Imperialism was a harsh experience for the entire continent of Africa. The costs and benefits resulting from European expansion were unevenly distributed across the continent.
Some individuals and groups in African society did benefit. New agricultural techniques were introduced in many areas. For example, in Uganda, British support of cotton cultivation gave rise to a relatively stable economy in which cotton still plays an important part. Europeans introduced medicines to help people live longer and healthier lives. They also constructed roads and railroads. These means of transportation were used mostly to connect areas of European settlement with the coast and to move goods to and from European industries. They also served to make African products available for the world market. In the long run, however, the world did not clamor for African products, much to the disappointment of the imperialists.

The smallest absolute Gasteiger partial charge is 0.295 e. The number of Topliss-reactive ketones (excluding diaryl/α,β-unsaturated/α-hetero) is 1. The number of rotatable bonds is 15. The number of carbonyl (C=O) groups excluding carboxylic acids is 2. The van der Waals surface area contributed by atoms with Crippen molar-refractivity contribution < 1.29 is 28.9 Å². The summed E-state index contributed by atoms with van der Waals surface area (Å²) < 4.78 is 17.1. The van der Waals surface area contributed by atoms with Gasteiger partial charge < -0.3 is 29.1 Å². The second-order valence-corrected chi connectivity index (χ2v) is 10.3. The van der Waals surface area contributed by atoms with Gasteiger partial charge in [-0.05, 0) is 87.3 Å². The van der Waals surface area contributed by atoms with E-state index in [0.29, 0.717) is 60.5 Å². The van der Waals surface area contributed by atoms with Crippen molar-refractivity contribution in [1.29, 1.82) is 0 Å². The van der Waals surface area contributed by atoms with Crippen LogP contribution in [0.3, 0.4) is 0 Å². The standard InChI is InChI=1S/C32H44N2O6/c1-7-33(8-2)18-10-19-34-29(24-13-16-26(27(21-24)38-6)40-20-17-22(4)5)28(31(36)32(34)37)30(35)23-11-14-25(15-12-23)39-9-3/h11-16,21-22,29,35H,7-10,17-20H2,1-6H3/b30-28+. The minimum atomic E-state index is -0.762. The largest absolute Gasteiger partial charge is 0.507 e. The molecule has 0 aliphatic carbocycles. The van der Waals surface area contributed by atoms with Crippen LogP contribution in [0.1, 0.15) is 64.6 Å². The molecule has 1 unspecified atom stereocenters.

In spite of decades of intervention or control, most Africans would not and did not adopt European customs or culture. Perhaps this is not so surprising because the European industries and institutions were established largely for the benefit of the Europeans, not for the Africans, who were deemed unworthy of the same treatment as Europeans. The majority of Africans continued to live largely by traditional means, as subsistence farmers or migrant workers.